The Nine Network — then the National Television Network — won Best Live Show with The Sound Of Music, hosted by Bobby Limb, and Best Documentary Series went to Project 66.
The Logie for Best Teenage Personality went to Johnny Young (pictured), pop star and presenter on the music show Go!!, while pop group The Seekers collected a special Logie for their promotion of Australian talent overseas.
Another special Logie was handed out to daytime TV host Tommy Hanlon Jnr for “the pioneering of television on a national basis”. His daytime TV show It Could Be You was one of the first ‘national’ programs on Australian TV and had just wrapped up after six years and 1445 episodes. Hanlon, born in the United States but was to make Australia his home, had also won a Gold Logie in 1962.
National broadcaster ABC was awarded with two honours. Journalist Bob Sanders, from the People program, was recognised for outstanding reporting, while series Australian Playhouse received a special Logie for its contribution to local production.
Among the state-based award winners was the ABC current affairs program Line-Up in Tasmania. The local program was the predecessor to the long-running national program This Day Tonight. Other state-based winners included Don Lane(NSW), Ernie Sigley (South Australia), Patti McGrath (Victoria, pictured receiving her award from Vic Morrow), Don Seccombe (Queensland) and Robyn Nevin (Tasmania).
Gold Logie — Best Male Personality / Star Of The Decade: Graham Kennedy
Gold Logie — Best Female Personality: Hazel Phillips
Best Teenage Personality: Johnny Young
Best Live Show: Sound Of Music
Best Overseas Show: The Man From UNCLE
Best Commercial: Minties
Best Documentary Series: Project 66
Best Drama: Homicide
Best Comedy: My Name’s McGooley, What’s Yours?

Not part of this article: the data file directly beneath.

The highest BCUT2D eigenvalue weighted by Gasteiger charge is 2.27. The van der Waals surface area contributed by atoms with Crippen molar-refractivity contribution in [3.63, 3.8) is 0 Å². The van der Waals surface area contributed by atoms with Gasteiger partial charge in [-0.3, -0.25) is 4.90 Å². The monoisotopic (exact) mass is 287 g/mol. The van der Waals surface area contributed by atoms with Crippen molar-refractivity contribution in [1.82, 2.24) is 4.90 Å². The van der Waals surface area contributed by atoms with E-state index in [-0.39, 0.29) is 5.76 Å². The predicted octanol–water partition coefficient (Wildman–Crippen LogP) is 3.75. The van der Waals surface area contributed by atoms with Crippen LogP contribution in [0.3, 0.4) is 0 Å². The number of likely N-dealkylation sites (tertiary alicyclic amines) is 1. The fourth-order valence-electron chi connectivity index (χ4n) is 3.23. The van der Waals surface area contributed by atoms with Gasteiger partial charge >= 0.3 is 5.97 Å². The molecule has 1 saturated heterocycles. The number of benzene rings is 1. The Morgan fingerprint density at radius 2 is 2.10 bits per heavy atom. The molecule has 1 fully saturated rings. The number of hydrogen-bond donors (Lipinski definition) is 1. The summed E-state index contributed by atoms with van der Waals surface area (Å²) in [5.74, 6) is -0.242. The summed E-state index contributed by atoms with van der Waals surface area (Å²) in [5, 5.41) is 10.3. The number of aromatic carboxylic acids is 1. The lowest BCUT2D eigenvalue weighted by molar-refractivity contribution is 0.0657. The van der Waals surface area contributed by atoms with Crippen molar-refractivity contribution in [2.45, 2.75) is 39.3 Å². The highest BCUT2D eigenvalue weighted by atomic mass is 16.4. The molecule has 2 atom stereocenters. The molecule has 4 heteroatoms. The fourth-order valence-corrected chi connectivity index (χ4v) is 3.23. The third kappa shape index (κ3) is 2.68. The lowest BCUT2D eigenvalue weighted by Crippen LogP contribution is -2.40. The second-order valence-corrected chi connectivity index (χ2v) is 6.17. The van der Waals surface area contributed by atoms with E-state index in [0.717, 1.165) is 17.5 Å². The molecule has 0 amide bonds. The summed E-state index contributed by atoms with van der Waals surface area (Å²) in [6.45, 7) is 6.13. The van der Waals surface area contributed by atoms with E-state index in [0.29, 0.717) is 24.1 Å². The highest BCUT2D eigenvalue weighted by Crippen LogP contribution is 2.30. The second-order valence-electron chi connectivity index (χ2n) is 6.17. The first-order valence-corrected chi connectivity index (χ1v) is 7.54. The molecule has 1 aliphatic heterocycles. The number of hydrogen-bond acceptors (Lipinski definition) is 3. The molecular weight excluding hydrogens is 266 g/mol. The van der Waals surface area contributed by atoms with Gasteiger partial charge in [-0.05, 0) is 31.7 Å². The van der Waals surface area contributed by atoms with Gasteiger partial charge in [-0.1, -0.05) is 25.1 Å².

Special Award — For The Promotion Of Australian Talent Overseas: The Seekers
Special Award — Contribution To Local Production: Australian Playhouse
Special Award — Pioneering Of Television Of A National Basis: Tommy Hanlon Jnr
Special Award — Outstanding Reporting: Bob Sanders (People)
State Awards (Best Male, Best Female, Best Program):
NSW: Don Lane, Hazel Phillips (pictured), Tonight With Don Lane
VIC: Graham Kennedy, Patti McGrath, In Melbourne Tonight
QLD: Don Seccombe, Jill Edwards, Theatre Royal
SA: Ernie Sigley, Pam Western, Adelaide Tonight
TAS: John Forster, Robyn Nevin / Carolyn Schmit, Line Up
Source: TV Week, 15 April 1967. 21 Years Of Logies, Southdown Press, 1979.
The 59th annual TV Week Logie Awards. Sunday 23 April, 7.30pm (Red Carpet 7pm), Nine Network.
On Monday 13 April 1987, Melbourne’s HSV7 — under new management from Sydney-based media group Fairfax — launched its revamped Seven National News and started airing the Sydney-based Terry Willesee Tonight.
Seven’s new newsreader was Greg Pearce, formerly from Perth but coming to Melbourne seemingly oblivious to the storm of resentment from Melbourne viewers who weeks earlier had witnessed veteran Seven newsreader Mal Waldentrying to hold back tears as he had announced that he had just been sacked by Seven’s new management.
Even though HSV7 was now producing a one-hour news bulletin for the first time in its 30-year history, Melbourne viewers were abandoning Seven’s new look in droves in protest at the raft of changes initiated by the Sydney-based management.
Seven National News found itself in the unenviable position of falling to literally the bottom of the ratings. Initial ratings results (as percentages of TV households) were down to ones and zeros — seeing it beaten by cartoon series Inspector Gadget on ABC and UK-soap Brookside on SBS.
Seven’s change to a one-hour news also led to all Victorian regional stations switching their national news feed from Seven to National Nine News, enabling them to maintain a half-hour slot for national news from Melbourne.
The launch of Seven’s ill-fated news and current affairs line-up are among the latest additions to Classic TV Guides:
Monday marked the 50th anniversary of the debut of ABC‘s first nightly current affairs program, This Day Tonight.
TDT, as it became known, was first hosted by Bill Peach, formerly host of TEN10‘s Telescope program in Sydney. Telescope was loosely based on the UK Tonight show and it was a similar model to be adopted by TDT as a nightly current affairs show that occasionally didn’t take itself too seriously.
ABC had actually launched a predecessor to This Day Tonight in Tasmania in 1966. Lineup was a three-nights-a-week local current affairs program that proved to be hit with Tasmanian viewers. The success of Lineup inspired ABC executive Ken Watts to put together a national format and go to air five nights a week.
Watts recalled Peach as the host of Telescope and poached him from ABC’s weekly Four Corners. Allan Martin, a New Zealander who had been a director of the British crime series No Hiding Place, was hired as TDT‘s executive producer. As well as having reporters in Sydney there were similar teams established in Melbourne and Canberra.